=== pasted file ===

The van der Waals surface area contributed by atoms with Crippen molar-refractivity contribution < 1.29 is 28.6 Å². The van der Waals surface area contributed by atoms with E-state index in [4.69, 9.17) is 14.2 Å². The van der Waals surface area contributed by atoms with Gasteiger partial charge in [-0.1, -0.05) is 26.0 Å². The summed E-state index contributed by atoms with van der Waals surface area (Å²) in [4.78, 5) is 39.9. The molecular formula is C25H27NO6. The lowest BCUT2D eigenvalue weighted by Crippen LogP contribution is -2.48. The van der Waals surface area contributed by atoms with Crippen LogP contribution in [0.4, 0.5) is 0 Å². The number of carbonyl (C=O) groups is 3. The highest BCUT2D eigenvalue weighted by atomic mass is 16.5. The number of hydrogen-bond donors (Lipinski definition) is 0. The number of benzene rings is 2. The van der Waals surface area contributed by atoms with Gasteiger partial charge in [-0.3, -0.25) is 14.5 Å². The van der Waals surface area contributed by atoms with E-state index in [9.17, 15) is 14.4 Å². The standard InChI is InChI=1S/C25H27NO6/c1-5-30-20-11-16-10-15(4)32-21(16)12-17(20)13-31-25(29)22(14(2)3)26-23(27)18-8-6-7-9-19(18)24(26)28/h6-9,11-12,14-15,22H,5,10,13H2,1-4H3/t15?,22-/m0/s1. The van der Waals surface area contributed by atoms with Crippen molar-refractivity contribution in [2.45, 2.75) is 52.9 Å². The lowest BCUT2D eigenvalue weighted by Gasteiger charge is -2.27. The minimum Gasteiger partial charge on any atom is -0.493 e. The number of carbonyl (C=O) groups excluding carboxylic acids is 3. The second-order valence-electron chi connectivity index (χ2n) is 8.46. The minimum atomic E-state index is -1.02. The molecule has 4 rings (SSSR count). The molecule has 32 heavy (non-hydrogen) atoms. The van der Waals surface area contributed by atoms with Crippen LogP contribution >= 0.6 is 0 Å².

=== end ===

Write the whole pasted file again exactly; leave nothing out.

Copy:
The van der Waals surface area contributed by atoms with Crippen molar-refractivity contribution < 1.29 is 28.6 Å². The van der Waals surface area contributed by atoms with E-state index in [4.69, 9.17) is 14.2 Å². The van der Waals surface area contributed by atoms with Gasteiger partial charge in [-0.1, -0.05) is 26.0 Å². The summed E-state index contributed by atoms with van der Waals surface area (Å²) in [4.78, 5) is 39.9. The molecular formula is C25H27NO6. The lowest BCUT2D eigenvalue weighted by Crippen LogP contribution is -2.48. The van der Waals surface area contributed by atoms with Crippen LogP contribution in [0.4, 0.5) is 0 Å². The number of carbonyl (C=O) groups is 3. The highest BCUT2D eigenvalue weighted by atomic mass is 16.5. The number of hydrogen-bond donors (Lipinski definition) is 0. The number of benzene rings is 2. The van der Waals surface area contributed by atoms with Gasteiger partial charge in [-0.3, -0.25) is 14.5 Å². The van der Waals surface area contributed by atoms with E-state index in [9.17, 15) is 14.4 Å². The standard InChI is InChI=1S/C25H27NO6/c1-5-30-20-11-16-10-15(4)32-21(16)12-17(20)13-31-25(29)22(14(2)3)26-23(27)18-8-6-7-9-19(18)24(26)28/h6-9,11-12,14-15,22H,5,10,13H2,1-4H3/t15?,22-/m0/s1. The van der Waals surface area contributed by atoms with Crippen molar-refractivity contribution in [2.45, 2.75) is 52.9 Å². The lowest BCUT2D eigenvalue weighted by Gasteiger charge is -2.27. The minimum Gasteiger partial charge on any atom is -0.493 e. The number of carbonyl (C=O) groups excluding carboxylic acids is 3. The second-order valence-electron chi connectivity index (χ2n) is 8.46. The minimum atomic E-state index is -1.02. The molecule has 4 rings (SSSR count). The molecule has 32 heavy (non-hydrogen) atoms. The van der Waals surface area contributed by atoms with Crippen LogP contribution >= 0.6 is 0 Å².